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How to Write an Electron Configuration for an - ChemistryforMrL

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How to Write an Electron Configuration for an Atom of Any Element
Being able to write electron configurations of an atom is necessary to ace a chemistry class, but writing them can seem hard, but they are actually easy, if you know the basics.
What you Need: A Periodic Table of Elements
Find out how many electrons the atom has. On the periodic table, the atomic number is the number of protons of the atom, and thus equals the number of electrons in an atom with zero charge. Using the method you learned in the "Element-ary Code" Game, follow down through the table, writing the configuration as you go.
For example: Look at magnesium. It's number 12. So, you have to have an electron configuration that shows 12 electrons (these are the superscripts in the configuration).
Remember, you always start at hydrogen. So, that's in row one.
Write "1"
Look at the block you are in. If it is the alkali metals, alkaline earth metals, or hydrogen and helium, it is "s".
Now you have 1s.
Since on the first row, you went through 2 elements, you write a superscript "2" to indicate you have placed two electrons in 1s.
Now, you have 1s2.
That's the end of Period 1, so now you move to period 2 (remember you are making your way to Magnesium).
You are now in Period 2, so you write that.
Look where you are in the period (alkali/alkaline earth)... write an "s"
Since you went through 2 more elements, you write another superscript 2
You aren't done with Period 2 so keep going across the period. Now you have reached the "p block" these are the columns 3A - 8A (remembering that helium isn't part of it). You changed "blocks" so you must write 2 again. Then, write p.
You are going all the way to the end of the block (still on your way to Magnesium). You pass through 6 elements, so write a superscript "6" to place those 6 electrons.
You finally made it to the row with magnesium! It's in period 3. You are in the "s" block again, and it's two elements to magnesium. So, what do you think you might add? That's right, 3s2
If you add the superscripts, 2+2+6+2, that equals 12... hey, that's magnesium's atomic number and thus the number of electrons it has!
All the other ones we will be doing in class are the same. You just have to remember that the "d block" is one energy level behind. So, when you get to Scandium (#21), that is 3d, not 4d.
Some for you to try. No abbreviated noble gas notation for this exercise!
1. hydrogen
2. carbon
3. nitrogen
4. helium
5. calcium
6. aluminum
7. iron (careful... 3d, not 4d)
8. zinc
9. sodium
10. argon
11. vanadium
12. lithium
13. chlorine
14. silicon
15. cobalt
16. cadmium (Cd)
17. bromine
18. strontium
19. lead
20. fluorine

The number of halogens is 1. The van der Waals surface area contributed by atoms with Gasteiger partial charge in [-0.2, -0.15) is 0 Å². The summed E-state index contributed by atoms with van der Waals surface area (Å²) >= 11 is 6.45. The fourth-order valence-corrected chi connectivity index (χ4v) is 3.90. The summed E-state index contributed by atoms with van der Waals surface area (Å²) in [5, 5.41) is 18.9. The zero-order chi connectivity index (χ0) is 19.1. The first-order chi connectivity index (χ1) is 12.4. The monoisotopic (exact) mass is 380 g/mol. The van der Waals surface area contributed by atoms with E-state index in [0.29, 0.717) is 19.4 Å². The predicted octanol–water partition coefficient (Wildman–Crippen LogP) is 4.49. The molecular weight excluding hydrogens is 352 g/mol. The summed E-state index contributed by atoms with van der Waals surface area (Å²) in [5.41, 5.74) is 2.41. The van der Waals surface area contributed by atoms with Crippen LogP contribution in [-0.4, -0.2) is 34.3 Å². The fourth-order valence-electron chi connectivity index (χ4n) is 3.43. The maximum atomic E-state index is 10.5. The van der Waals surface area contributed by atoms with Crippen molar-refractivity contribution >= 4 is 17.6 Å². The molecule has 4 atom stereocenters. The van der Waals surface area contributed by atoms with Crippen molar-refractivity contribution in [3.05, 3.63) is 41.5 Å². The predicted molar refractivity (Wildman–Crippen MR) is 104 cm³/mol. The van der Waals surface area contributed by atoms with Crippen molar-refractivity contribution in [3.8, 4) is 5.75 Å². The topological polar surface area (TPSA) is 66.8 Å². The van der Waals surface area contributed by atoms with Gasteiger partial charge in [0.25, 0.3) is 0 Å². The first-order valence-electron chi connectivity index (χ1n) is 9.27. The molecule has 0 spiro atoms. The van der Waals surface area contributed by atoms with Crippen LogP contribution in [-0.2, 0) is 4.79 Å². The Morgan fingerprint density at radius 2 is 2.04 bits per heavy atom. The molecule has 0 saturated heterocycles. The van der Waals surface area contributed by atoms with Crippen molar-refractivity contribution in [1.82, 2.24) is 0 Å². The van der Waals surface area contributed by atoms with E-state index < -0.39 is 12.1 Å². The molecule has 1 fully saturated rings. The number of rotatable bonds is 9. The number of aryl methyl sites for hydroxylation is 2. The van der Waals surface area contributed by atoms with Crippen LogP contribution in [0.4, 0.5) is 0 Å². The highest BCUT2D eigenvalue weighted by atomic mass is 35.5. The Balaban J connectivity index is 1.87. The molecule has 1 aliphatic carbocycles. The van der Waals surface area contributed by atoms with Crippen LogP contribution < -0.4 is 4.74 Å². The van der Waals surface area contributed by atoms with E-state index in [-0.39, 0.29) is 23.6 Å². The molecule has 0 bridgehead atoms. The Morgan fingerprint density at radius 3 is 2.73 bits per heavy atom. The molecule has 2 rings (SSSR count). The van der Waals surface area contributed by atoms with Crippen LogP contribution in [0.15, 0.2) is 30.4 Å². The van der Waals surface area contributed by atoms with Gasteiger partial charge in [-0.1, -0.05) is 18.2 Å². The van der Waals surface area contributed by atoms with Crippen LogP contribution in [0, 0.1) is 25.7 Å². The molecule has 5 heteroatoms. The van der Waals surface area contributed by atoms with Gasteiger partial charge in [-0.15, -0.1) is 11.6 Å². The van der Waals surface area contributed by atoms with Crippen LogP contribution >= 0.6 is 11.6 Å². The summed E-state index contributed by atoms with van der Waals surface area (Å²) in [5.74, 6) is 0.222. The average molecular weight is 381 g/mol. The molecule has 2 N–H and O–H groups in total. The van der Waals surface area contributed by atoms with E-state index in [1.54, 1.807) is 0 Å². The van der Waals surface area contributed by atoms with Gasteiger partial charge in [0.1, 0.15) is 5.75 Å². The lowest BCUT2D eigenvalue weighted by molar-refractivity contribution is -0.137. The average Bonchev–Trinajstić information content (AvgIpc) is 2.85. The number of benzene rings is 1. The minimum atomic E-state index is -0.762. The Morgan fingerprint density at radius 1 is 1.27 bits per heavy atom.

* The number following the letter is actually a superscript, so don't make that mistake on a test. * To find the atomic number of the atom when it is in electron configuration form, just add up all of the numbers that follow the letters (S, P, D, and F). * You can also figure out the electron configuration of an atom without remembering the order of the orbital sets. Just look at the periodic table. Have you ever wondered why it's shaped like that? Take the top right element (Helium) and shift it all the way to the left. The two left columns are the S orbitals sets. The middle 10 columns are the D orbital sets. and the right 6 columns are the P orbital sets. The two rows on the bottom are the F orbital sets. Now, all you need to do is go horizontally across the periodic table until you arrive at the atom you are calculating. So, if you were looking for scandium, you first go through the S orbital sets, which are hydrogen and helium. Write down 1s2 because you are on the first row and you passed through all of the first S orbital set without arriving at scandium. Now, go to the second row. Go through the 2S orbital, which are lithium and beryllium. Write down 2s2. Now, go through the 2P orbital set and continue through all of them until you arrive at your atom. * Beware, after you go through the 6S orbital set, you go to the 4F orbital set, instead of 5D. Same thing goes for 7S (you go through 5F before going to 6D). * Writing long electron configurations can be avoided by writing them in their noble gas configurations. Simply find the last symbol containing p6 (such as 3p6 or 5p6) and add up all of the numbers following the letters of every symbol before and including the p6 orbital set. Then, using the sum of the numbers, locate the element with the atomic number equal to the sum you just calculated. It should appear at the very right of the periodic table. That's called a noble gas. Now, just remove all of the symbols that you added up and put in the noble gas' symbol in brackets. So, for an antimony atom, the noble gas configuration would be [Kr] 5s2 4d10 5p3. Notice that you don't add up the 5s2 and 4d10 because they are after 4p6, which you do add. * You can also write an element's electron configuration by just writing the valence configuration, which is the last S and P orbital set. So, the valence configuration of an antimony atom would be 5s2 5p3. * When the atom is an ion, it means that the number of protons does not equal the number of electrons. The charge of the atom will them be displayed at the top right (usually) corner of the chemical symbol. So, an antimony atom with charge +2 has an electron configuration of 1s2 2s2 2p6 3s2 3p6 4s2 3d10 4p6 5s2 4d10 5p1. Notice that the 5p3 changed into a 5p1. Be careful when the configuration of an uncharged atom ends in anything but an S and P orbital set. When you take away electrons, you can only take them away from the valence orbitals (the S and P orbitals). So, if a configuration ends in 4s2 3d7, and the atom gains a charge of +2, then the configuration would change to end with 4s0 3d7. Notice that 3d7 does not change. Instead, the S orbital electrons are lost. * There are circumstances when an electron needs to be "promoted." When an orbital set is one electron away from being half occupied or completely occupied, remove one electron from the nearest S or P orbital set and move it to the orbital set that needs the electron. * Every atom desires to be stable, and the most stable configurations have full S and P (s2 and p6) orbital sets. The noble gases have this configuration, which is why they are non-reactive and are on the right side of the periodic table. So, if a configuration ends in 3p4, it only needs two more electrons to become stable (losing six, including the S orbital set's electrons, takes more energy, so losing four is easier). And if a configuration ends in 4d3, it only needs to lose three electrons to reach a stable state.